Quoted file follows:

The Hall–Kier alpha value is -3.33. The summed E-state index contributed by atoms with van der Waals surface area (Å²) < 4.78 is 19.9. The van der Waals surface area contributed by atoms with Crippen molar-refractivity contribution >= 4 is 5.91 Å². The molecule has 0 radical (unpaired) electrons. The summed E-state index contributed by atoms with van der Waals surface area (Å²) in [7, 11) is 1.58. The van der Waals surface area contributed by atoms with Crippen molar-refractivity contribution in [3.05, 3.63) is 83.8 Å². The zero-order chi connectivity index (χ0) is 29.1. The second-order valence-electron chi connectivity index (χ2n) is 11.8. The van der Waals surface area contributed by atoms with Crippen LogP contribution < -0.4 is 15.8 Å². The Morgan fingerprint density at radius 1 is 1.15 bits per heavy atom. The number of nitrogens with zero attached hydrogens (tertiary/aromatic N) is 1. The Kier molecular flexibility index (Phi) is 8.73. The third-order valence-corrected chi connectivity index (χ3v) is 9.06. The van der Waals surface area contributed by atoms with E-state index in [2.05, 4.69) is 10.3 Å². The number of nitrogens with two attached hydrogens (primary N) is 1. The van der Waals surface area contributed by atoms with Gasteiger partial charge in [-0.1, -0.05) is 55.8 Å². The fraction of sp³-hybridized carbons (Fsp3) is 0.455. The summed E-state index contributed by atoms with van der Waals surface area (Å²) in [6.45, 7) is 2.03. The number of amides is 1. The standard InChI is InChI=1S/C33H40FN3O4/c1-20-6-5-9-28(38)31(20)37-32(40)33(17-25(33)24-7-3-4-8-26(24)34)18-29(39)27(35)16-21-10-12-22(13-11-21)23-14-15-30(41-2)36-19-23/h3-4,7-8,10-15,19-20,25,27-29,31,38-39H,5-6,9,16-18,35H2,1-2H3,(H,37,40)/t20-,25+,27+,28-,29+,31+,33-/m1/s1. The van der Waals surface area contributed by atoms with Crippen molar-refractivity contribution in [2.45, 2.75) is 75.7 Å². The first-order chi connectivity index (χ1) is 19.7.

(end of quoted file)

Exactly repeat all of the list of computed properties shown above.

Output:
The Hall–Kier alpha value is -3.33. The summed E-state index contributed by atoms with van der Waals surface area (Å²) < 4.78 is 19.9. The van der Waals surface area contributed by atoms with Crippen molar-refractivity contribution >= 4 is 5.91 Å². The molecule has 0 radical (unpaired) electrons. The summed E-state index contributed by atoms with van der Waals surface area (Å²) in [7, 11) is 1.58. The van der Waals surface area contributed by atoms with Crippen molar-refractivity contribution in [3.05, 3.63) is 83.8 Å². The zero-order chi connectivity index (χ0) is 29.1. The second-order valence-electron chi connectivity index (χ2n) is 11.8. The van der Waals surface area contributed by atoms with Crippen LogP contribution < -0.4 is 15.8 Å². The Morgan fingerprint density at radius 1 is 1.15 bits per heavy atom. The number of nitrogens with zero attached hydrogens (tertiary/aromatic N) is 1. The Kier molecular flexibility index (Phi) is 8.73. The third-order valence-corrected chi connectivity index (χ3v) is 9.06. The van der Waals surface area contributed by atoms with E-state index in [2.05, 4.69) is 10.3 Å². The number of nitrogens with two attached hydrogens (primary N) is 1. The van der Waals surface area contributed by atoms with Gasteiger partial charge in [-0.1, -0.05) is 55.8 Å². The fraction of sp³-hybridized carbons (Fsp3) is 0.455. The summed E-state index contributed by atoms with van der Waals surface area (Å²) in [6.45, 7) is 2.03. The number of amides is 1. The standard InChI is InChI=1S/C33H40FN3O4/c1-20-6-5-9-28(38)31(20)37-32(40)33(17-25(33)24-7-3-4-8-26(24)34)18-29(39)27(35)16-21-10-12-22(13-11-21)23-14-15-30(41-2)36-19-23/h3-4,7-8,10-15,19-20,25,27-29,31,38-39H,5-6,9,16-18,35H2,1-2H3,(H,37,40)/t20-,25+,27+,28-,29+,31+,33-/m1/s1. The van der Waals surface area contributed by atoms with Crippen molar-refractivity contribution in [2.45, 2.75) is 75.7 Å². The first-order chi connectivity index (χ1) is 19.7.